LOW OSMOLAR DIET AND ADJUSTED WATER INTAKE FOR VASOPRESSIN SUPPRESSION IN ADPKD.
dominant polycystic kidney disease (ADPKD) accounts for 10% of patients with end-stage
renal disease in the United States. Vasopressin is a detrimental factor in disease
progression. This randomized trial examined the effect of a novel approach of combining
low osmolar diet and adjusted water intake on vasopressin as measured by change in
plasma copeptin, and urinary osmol... read moreality in 34 patients with ADPKD. Participants were
randomized to receive a low osmolar diet (low sodium (1500 mg/day), low protein (0.8
gram/kg body weight) diet) followed by adjusted water intake to achieve a urine
osmolality of ≤280 mOsm/L versus no intervention for two weeks duration, with
equal (1:1) allocation. Permuted block randomization was performed within strata of age
and sex. Baseline characteristics of the two groups were similar. At 2 weeks, fasting
plasma copeptin (primary outcome) declined from 6.2 ±3.05 to 5.3 ± 2.5 pmol/L
(p=0.3) in the low osmolar diet group compared to a non-significant increase from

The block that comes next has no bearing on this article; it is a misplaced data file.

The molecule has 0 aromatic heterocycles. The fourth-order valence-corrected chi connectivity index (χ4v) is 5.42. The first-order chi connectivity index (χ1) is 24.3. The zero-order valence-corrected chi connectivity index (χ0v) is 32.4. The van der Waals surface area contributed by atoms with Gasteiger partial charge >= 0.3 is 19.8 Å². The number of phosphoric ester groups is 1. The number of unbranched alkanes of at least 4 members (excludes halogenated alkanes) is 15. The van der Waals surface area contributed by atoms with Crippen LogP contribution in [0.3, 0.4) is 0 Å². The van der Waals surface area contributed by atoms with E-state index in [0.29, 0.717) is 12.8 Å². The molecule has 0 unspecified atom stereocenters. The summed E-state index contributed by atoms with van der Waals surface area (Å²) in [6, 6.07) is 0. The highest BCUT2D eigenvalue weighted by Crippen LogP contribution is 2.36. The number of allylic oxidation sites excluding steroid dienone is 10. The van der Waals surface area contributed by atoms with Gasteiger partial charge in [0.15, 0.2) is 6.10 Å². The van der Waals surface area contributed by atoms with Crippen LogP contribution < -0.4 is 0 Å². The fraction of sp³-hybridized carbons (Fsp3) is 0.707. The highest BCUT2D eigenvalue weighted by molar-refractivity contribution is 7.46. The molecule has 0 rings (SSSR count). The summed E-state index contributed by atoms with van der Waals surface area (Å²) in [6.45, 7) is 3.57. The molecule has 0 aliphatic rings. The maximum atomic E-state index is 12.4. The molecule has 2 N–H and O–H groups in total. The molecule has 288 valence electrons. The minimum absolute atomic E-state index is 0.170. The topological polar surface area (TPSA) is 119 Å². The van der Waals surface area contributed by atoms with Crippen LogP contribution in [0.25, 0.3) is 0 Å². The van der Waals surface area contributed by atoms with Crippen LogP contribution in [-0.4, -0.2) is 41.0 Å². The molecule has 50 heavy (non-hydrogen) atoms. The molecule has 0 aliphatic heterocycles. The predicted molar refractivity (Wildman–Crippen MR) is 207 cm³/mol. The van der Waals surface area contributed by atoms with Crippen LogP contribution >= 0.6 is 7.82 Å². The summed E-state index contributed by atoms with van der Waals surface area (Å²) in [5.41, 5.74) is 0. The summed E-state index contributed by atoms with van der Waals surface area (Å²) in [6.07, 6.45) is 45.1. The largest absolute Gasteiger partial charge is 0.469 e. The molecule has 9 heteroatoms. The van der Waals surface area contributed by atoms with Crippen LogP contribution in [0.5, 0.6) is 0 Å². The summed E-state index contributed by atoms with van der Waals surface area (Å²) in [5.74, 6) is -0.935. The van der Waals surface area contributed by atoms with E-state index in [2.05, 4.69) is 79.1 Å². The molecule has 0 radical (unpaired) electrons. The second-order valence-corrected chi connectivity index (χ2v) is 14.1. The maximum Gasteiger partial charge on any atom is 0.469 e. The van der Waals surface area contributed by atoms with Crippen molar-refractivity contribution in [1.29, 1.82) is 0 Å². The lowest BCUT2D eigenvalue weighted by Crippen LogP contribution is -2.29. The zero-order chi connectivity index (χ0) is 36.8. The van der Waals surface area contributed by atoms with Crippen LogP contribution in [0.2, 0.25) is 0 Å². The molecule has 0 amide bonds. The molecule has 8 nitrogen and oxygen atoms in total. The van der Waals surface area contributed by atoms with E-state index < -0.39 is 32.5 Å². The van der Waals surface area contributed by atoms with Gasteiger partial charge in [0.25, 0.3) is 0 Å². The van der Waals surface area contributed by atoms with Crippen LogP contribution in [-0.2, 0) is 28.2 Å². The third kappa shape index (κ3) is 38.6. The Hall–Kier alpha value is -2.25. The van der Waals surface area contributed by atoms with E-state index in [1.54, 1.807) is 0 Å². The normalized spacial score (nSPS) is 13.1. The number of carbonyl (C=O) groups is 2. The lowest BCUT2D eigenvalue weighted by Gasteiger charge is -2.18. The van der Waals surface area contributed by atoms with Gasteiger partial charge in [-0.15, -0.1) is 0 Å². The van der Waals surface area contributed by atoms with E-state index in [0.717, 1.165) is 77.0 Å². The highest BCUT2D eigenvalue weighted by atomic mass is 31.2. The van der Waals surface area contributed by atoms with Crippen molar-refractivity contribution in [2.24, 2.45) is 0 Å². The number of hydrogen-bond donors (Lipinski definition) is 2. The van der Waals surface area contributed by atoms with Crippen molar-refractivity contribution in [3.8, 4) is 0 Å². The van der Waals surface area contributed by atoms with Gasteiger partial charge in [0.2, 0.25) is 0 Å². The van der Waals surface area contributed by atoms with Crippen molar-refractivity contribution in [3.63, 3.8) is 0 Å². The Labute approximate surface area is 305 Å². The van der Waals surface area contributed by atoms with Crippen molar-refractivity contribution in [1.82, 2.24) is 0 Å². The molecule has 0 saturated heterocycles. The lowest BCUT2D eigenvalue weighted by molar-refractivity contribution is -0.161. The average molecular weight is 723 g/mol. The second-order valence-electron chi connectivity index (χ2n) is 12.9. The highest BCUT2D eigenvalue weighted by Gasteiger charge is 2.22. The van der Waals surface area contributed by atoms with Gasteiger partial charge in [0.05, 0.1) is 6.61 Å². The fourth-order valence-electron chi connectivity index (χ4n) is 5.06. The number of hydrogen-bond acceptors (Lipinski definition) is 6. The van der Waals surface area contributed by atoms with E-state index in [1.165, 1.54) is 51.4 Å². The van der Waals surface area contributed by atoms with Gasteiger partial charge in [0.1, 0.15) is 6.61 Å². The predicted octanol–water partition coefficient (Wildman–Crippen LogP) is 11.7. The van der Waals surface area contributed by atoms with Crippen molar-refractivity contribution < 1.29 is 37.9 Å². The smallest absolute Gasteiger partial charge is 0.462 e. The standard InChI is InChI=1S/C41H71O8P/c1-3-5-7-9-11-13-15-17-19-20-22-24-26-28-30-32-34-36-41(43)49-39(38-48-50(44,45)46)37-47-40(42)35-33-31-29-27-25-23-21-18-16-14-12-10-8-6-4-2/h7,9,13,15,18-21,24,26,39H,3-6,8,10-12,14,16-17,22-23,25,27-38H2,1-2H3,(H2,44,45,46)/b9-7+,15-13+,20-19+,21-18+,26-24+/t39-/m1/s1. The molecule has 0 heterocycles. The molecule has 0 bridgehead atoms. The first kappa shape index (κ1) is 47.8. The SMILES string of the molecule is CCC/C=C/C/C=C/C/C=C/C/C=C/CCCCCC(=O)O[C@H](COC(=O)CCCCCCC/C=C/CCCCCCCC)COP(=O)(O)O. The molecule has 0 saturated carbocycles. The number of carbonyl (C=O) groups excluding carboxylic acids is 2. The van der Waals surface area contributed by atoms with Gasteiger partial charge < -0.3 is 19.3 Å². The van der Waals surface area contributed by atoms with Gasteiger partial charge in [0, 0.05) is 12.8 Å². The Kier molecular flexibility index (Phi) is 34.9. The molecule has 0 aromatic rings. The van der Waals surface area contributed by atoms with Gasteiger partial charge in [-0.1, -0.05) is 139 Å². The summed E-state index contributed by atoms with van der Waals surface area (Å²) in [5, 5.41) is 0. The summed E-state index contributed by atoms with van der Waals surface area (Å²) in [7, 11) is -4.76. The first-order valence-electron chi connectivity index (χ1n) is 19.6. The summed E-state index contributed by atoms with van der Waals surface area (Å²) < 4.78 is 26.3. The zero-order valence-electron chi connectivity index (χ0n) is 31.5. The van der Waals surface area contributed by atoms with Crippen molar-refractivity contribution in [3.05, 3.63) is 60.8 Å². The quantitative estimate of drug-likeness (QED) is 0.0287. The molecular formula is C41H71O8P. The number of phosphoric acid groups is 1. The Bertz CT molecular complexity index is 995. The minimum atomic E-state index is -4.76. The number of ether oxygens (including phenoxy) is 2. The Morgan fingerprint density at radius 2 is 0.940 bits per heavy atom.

4.7±3.6 to 5.08±4 in the control group; the change in mean copeptin level from
baseline was statistically significant between groups (p=0.009). At 2 weeks, there was a
significant decline in urine osmolality from 426 ±193 to 258 ±117 mOsm/L in
the low osmolar diet group compared to a non-significant increase from 329 ±159 to
349 ±139 in the control group. The change in mean urine osmolality level from
baseline was statistically significant between groups (p=0.007). Total urinary solute
decreased only in the low osmolar diet group and significantly differed between groups
at 2 weeks (p=0.03). The adherence rate to diet and adjusted water intake was 70% with a
mean water prescription of 2.6 liters/daily. In conclusion, we identified a step wise
dietary intervention that led to significant reduction in plasma vasopressin levels as
measured by reduction in fasting plasma copeptin and 24 hour urine osmolality in
patients with ADPKD. Furthermore, this dietary intervention led to reduction in water
required for vasopressin suppression. Long-term studies are needed to evaluate the
ability of patients to adhere to a reduced solute diet and adjusted water intake, and to
determine if the reduction in vasopressin slows ADPKD
Thesis (M.S.)--Tufts University, 2015.
Submitted to the Dept. of Clinical & Translational Science.
Advisor: Ronald Perrone.
Committee: Mark Sarnak, Jessica Paulus, and Farzad Noubary.
Keyword: Endocrinology.read less